The Exemptions Order

In addition to repealing the private adviser exemption, Dodd-Frank also amended Section 203 of the Advisers Act to (1) add an exemption in Section 203(b)(3) for "foreign private advisers" (2) modify the exemption in Section 203(b)(6) to cover certain commodity trading advisors advising a private fund; (3) add an exemption in Section 203(b)(6) for investment advisers to small business investment companies ("SBICs"); (4) add an exemption in Section 203(l) for advisers to venture capital funds; and (5) add an exemption in Section 203(m) for investment advisers that solely advise private funds having less than $150 million in AUM in the United States.

Recently, as noted above, the SEC promulgated final rules and rule amendments under Section 203 of the Advisers Act affecting, among others, those advisers described above. Section 36b-31(c) of CUSA provides: "To encourage uniform interpretation and administration of [the regulation of investment advisers], the commissioner may cooperate with...the Securities and Exchange Commission." Further, under Section 36b-1(a) of CUSA, "[t]he commissioner may from time to time make, amend and rescind such...orders as are necessary to carry out the provisions of Section 36b-2 to 36b-34."[4] Accordingly, the Exemptions Order provides that the following investment advisers shall be exempt from the registration requirements under Section 36b-6(c)(1) of CUSA:

  • Investment advisers that are "foreign private advisers" under Sections 202(a)(30) and 203(b)(3) of the Advisers Act.
  • Investment advisers that are registered with the Commodity Futures Trading Commission as trading advisors and fulfill the conditions for exempt treatment under Section 203(b)(6) of the Advisers Act.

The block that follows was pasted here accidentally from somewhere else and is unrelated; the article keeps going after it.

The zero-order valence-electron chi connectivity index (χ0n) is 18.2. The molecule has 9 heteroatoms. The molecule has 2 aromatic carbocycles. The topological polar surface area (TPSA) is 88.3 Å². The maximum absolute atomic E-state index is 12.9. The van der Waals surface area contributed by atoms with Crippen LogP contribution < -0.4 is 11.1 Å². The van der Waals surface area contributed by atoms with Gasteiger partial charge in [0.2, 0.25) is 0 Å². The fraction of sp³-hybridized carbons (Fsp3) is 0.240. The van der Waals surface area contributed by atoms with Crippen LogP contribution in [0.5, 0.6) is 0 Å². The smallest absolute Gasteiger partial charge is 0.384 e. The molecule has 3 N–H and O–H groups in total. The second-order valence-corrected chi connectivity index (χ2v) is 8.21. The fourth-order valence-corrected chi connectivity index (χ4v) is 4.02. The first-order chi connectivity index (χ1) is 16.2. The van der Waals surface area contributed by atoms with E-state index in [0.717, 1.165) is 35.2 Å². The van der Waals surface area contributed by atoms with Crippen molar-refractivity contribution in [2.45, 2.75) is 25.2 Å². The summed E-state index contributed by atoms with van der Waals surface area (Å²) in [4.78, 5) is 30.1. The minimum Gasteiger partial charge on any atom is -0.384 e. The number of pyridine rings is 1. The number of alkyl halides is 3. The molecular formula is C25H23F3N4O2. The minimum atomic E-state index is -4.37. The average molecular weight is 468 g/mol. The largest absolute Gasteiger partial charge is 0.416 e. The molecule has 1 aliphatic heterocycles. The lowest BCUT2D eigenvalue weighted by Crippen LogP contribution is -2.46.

• Investment advisers that qualify for the SBIC exemption in Section 203(b)(7) of the Advisers Act.
  • Investment advisers that qualify under Section 203(l) of the Advisers Act as advisers solely to one or more "venture capital funds" as defined in Advisers Act Rule 203(l)-1. Investment advisers relying on this exemption must make certain reports in electronic format to the Investment Adviser Registration Depository ("IARD"), as required by Advisers Act Rule 204-4. This exemption incorporates by reference the provision in Advisers Act Rule 203(l), which grandfathers as a "venture capital fund" certain preexisting funds that, among other things, do not sell securities in their funds to any person after July 21, 2011.[5]
  • Investment advisers that qualify under Advisers Act Section 203(m) as advisers solely to private funds, as defined in Section 202(a)(29) of the Advisers Act, and that have AUM in the United States of less than $150 million. Investment advisers relying on this exemption must make certain reports in electronic format to the IARD, as required by Advisers Act Rule 204-4.

Additionally, any individual employed by or associated with an investment adviser relying on the preceding exemptions shall be exempt from having to register as an investment adviser agent under Section 36b-6(c)(2) of CUSA.